Canadian governments have moved decisively to cut waiting times for key medical procedures, resulting in shorter queues for patients who need a hip replacement or a cataract removed. But the ambitious strategy has also had the unintended consequence of enriching many doctors who specialize in cataract surgery.
A decade ago, just 10 doctors in Ontario billed taxpayers more than $1-million. That number swelled to 259 doctors who charged the Ontario Health Insurance Plan $1-million or more in the fiscal year ending March 31, 2009, including a disproportionately large number of ophthalmologists, according to information obtained under the Freedom of Information and Protection of Privacy Act.
One out of every five doctors in Ontario who made the list was an ophthalmologist, the documents show. In British Columbia, 10 of the dozen doctors whose billings exceeded $1.5-million last year were ophthalmologists.
Thousands of Canadians have reaped the benefits of former prime minister Paul Martin's pledge in 2004 to fix health care for a generation by injecting an additional $18-billion into the country's medicare system. But such a bold policy shift has bred tensions between the costs associated with tackling waiting times and sustaining a health-care system that, left unchecked, is poised to reach between 70 and 80 per cent of total program spending in Canada.
In Ontario, the growing ranks of the $1-million-plus club reveal that the McGuinty government has solved one problem and created another. Health-care experts say the fee structure for doctors has not kept pace with technological advances that have reduced cataract surgery time by more than half over the past two decades.
But the reality is the wait-time strategy never would have succeeded without incentives for doctors to perform more surgeries, said Brian McFarlane, chief executive officer of the Kensington Eye Institute in Toronto, the province's largest cataract surgery centre.
"They weren't going to work for nothing," Mr. McFarlane said in an interview on Wednesday.
As an incentive for specialists to work longer hours to reduce lengthy waiting times for patients, the Ontario government ended caps on billing that had been in place since the early 1990s. Revelations about the top OHIP billers come at an awkward time for Premier Dalton McGuinty. His Liberal government is calling on labour leaders to impose wage freezes for two years on nurses, doctors, teachers and other public-sector workers who bargain collectively.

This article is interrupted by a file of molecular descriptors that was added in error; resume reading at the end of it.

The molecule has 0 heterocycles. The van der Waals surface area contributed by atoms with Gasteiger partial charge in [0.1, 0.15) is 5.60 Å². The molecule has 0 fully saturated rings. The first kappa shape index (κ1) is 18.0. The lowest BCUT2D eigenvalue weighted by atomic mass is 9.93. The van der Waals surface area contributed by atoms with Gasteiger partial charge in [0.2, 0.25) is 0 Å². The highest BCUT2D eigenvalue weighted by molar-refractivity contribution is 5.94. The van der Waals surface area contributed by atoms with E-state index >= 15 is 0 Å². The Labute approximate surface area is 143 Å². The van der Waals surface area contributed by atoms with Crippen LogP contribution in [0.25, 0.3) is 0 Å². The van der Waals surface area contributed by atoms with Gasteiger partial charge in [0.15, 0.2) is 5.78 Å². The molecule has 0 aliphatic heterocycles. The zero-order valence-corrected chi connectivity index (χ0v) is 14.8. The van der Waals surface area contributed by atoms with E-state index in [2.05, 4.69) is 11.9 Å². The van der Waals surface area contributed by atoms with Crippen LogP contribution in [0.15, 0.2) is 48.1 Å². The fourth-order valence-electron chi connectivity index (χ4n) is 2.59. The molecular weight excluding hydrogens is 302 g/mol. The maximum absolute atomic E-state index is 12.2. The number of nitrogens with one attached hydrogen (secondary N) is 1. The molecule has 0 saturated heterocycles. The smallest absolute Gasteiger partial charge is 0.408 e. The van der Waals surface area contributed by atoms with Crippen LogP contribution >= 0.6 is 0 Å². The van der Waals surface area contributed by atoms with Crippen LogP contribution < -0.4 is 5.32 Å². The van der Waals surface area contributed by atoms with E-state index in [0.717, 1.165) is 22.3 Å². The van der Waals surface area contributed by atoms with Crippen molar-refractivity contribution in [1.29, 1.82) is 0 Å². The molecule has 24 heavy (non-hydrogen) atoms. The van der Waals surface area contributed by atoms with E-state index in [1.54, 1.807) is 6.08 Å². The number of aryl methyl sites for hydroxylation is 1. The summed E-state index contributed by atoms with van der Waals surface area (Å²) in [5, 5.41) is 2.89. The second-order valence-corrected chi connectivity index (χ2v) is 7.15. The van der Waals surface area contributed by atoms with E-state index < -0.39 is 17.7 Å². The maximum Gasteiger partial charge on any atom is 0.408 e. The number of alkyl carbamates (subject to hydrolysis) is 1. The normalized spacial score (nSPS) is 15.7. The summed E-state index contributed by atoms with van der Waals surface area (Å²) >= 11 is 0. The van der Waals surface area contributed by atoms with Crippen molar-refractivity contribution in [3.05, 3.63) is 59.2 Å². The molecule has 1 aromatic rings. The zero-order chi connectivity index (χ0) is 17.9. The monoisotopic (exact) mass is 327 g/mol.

Ontario Health Minister Deb Matthews said the government plans to honour the fee schedule for doctors under their current contract. But once the contract expires in March of 2012, she added, the government expects doctors to help the province find cost savings and reduce its $19.3-billion deficit.
"Clearly, it is very concerning that the number of doctors billing over a million has risen pretty substantially," Ms. Matthews said in an interview. "We have to do a lot better when it comes to getting the best value for our health-care dollars."
A similar pattern is evident in British Columbia, which publishes doctors' names and annual billings. Two ophthalmologists in the province topped the list last year with billings of just over $2-million. In all, 56 doctors in British Columbia had billings of $1-million or more.
The billings do not represent a doctor's take-home pay. On average, 40 per cent of billings pay for overhead expenses, such as office rent and salaries.
Health-care experts said the Ontario governments need to adjust the fee schedule for doctors to take into account technological advances in cataract surgery that allow ophthalmologists to substantially increase their volumes. Without change, there will be inequities in the system, with one group of specialists making much more money than others, said former Ontario deputy health minister Michael Decter.
Doctors bill an average of $178,000 a year, according to the Ontario Medical Association.
Shaun Singer, an ophthalmologist at the Kensington Eye Institute, said it takes 20 minutes on average to remove a cloudy lens from a patient's eye and replace it with a plastic one, but he has done a cataract surgery in as little as four minutes. The same operation took an hour when he began his career 26 years ago, he said.
Since that time, however, fees have gone up. Doctors bill OHIP $388.30 for extracting a cataract (the fee does not include consultations, diagnostic testing or follow-up visits), according to the Ministry of Health. In 1986, the fee was $340.70.
The Kensington clinic can take credit for making a big dent in the waiting list for cataract surgery. Since opening its doors in January, 2006, it has done 32,000 cataract surgeries. The clinic receives annual funding of about $5-million from the Ontario government, which covers operating costs for 6,700 surgeries, but it has the capacity to do 11,000 procedures a year, Mr. McFarlane said. He plans to ask the government for additional funding.
Jeff Turnbull, president of the Canadian Medical Association, said addressing scarce health-care resources is a top priority for him.
"I think there's a need for us to have alignment throughout our health-care system to ensure that the right type of activities are rewarded appropriately and that we don't have perverse incentives or disincentives," Dr. Turnbull said in an interview.